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March 28, 2015

alsdkfjlasdkjflkj alkdsjfasoi asodf jaosij t's pretty well known that soil inoculants can improve plant growth, resistance to pests and disease, nutritional content, and resistance to drought, but some recent papers I've read add yet another dimension to the list, and one that's rather surprising.

Certain bacteria, namely Azospirillum, Paenibacillus Polymyxa, Klebsiella Pneumoniae, Azotobacter, and a certain species of Pseudomonas (amongst others) can all fix nitrogen in association with non-leguminous plant roots. Of those, Azospirillum and Azotobacter can do so in the presence of oxygen (which usually inhibits the nitrogen fixing enzymes), whereas the others do so by eating up all the oxygen in their immediate surroundings.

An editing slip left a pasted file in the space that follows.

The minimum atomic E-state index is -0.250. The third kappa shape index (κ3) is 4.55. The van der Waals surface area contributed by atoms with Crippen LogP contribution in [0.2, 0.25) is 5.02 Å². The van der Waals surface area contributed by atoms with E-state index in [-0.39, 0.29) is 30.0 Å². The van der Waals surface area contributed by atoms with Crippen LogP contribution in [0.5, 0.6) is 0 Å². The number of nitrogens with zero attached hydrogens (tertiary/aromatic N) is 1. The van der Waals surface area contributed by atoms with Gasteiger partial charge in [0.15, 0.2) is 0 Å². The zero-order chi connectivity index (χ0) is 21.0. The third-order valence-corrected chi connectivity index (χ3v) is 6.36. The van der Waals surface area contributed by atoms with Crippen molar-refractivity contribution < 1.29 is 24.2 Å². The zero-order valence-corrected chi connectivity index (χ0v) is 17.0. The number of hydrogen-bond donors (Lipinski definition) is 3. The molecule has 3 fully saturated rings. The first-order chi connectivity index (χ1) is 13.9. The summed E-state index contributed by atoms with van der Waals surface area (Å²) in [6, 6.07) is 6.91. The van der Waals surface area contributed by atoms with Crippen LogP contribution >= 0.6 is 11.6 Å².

How much nitrogen can they fix? Well, according to this review (p14) typically 20-50% of plants' total nitrogen needs. This is similar to the amount of nitrogen which legumes can fix (30-70% of their requirements). Total fixation depends on the number and quality of nitrogen fixing bacteria used, and what other companion bacteria they may be combined with, as well as the effectiveness in delivering the inoculant to the plant roots at the time of sprouting. These other N fixing bacteria show little host specificity, also, and have been shown effective for a wide range of plants including grains (and corn), tomatoes, and even trees. They can also improve growth and N fixation in legumes.

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